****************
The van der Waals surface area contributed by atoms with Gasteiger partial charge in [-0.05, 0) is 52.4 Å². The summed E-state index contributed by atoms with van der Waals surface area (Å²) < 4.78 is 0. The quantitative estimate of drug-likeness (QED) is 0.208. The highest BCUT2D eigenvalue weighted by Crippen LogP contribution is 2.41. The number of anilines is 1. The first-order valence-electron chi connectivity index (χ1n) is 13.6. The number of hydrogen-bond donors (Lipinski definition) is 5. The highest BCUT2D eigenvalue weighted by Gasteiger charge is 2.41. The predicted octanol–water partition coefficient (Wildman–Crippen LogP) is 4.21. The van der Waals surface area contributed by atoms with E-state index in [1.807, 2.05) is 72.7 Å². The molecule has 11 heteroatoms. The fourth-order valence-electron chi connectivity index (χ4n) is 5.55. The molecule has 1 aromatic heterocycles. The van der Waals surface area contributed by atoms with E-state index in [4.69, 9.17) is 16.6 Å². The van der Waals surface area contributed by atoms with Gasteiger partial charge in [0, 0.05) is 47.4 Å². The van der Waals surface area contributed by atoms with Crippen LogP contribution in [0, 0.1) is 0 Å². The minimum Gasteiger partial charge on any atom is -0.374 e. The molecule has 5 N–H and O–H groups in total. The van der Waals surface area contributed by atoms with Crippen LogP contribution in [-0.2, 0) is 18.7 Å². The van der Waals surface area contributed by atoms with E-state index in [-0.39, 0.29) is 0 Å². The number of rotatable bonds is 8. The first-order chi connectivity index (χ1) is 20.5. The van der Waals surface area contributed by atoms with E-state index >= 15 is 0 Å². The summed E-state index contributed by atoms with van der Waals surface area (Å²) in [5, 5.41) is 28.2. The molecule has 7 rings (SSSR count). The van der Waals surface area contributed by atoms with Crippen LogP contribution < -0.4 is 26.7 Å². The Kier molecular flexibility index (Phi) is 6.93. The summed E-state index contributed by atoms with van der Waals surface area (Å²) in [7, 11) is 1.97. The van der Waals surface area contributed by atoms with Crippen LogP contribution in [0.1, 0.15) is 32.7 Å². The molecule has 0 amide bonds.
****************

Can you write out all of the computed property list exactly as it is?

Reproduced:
The van der Waals surface area contributed by atoms with Gasteiger partial charge in [-0.05, 0) is 52.4 Å². The summed E-state index contributed by atoms with van der Waals surface area (Å²) < 4.78 is 0. The quantitative estimate of drug-likeness (QED) is 0.208. The highest BCUT2D eigenvalue weighted by Crippen LogP contribution is 2.41. The number of anilines is 1. The first-order valence-electron chi connectivity index (χ1n) is 13.6. The number of hydrogen-bond donors (Lipinski definition) is 5. The highest BCUT2D eigenvalue weighted by Gasteiger charge is 2.41. The predicted octanol–water partition coefficient (Wildman–Crippen LogP) is 4.21. The van der Waals surface area contributed by atoms with E-state index in [1.807, 2.05) is 72.7 Å². The molecule has 11 heteroatoms. The fourth-order valence-electron chi connectivity index (χ4n) is 5.55. The molecule has 1 aromatic heterocycles. The van der Waals surface area contributed by atoms with E-state index in [4.69, 9.17) is 16.6 Å². The van der Waals surface area contributed by atoms with Gasteiger partial charge in [0, 0.05) is 47.4 Å². The van der Waals surface area contributed by atoms with Crippen LogP contribution in [0, 0.1) is 0 Å². The minimum Gasteiger partial charge on any atom is -0.374 e. The molecule has 5 N–H and O–H groups in total. The van der Waals surface area contributed by atoms with Crippen LogP contribution in [-0.2, 0) is 18.7 Å². The van der Waals surface area contributed by atoms with E-state index in [-0.39, 0.29) is 0 Å². The number of rotatable bonds is 8. The first-order chi connectivity index (χ1) is 20.5. The van der Waals surface area contributed by atoms with E-state index >= 15 is 0 Å². The summed E-state index contributed by atoms with van der Waals surface area (Å²) in [5, 5.41) is 28.2. The molecule has 7 rings (SSSR count). The van der Waals surface area contributed by atoms with Crippen LogP contribution < -0.4 is 26.7 Å². The Kier molecular flexibility index (Phi) is 6.93. The summed E-state index contributed by atoms with van der Waals surface area (Å²) in [7, 11) is 1.97. The van der Waals surface area contributed by atoms with Crippen LogP contribution in [0.1, 0.15) is 32.7 Å². The molecule has 0 amide bonds.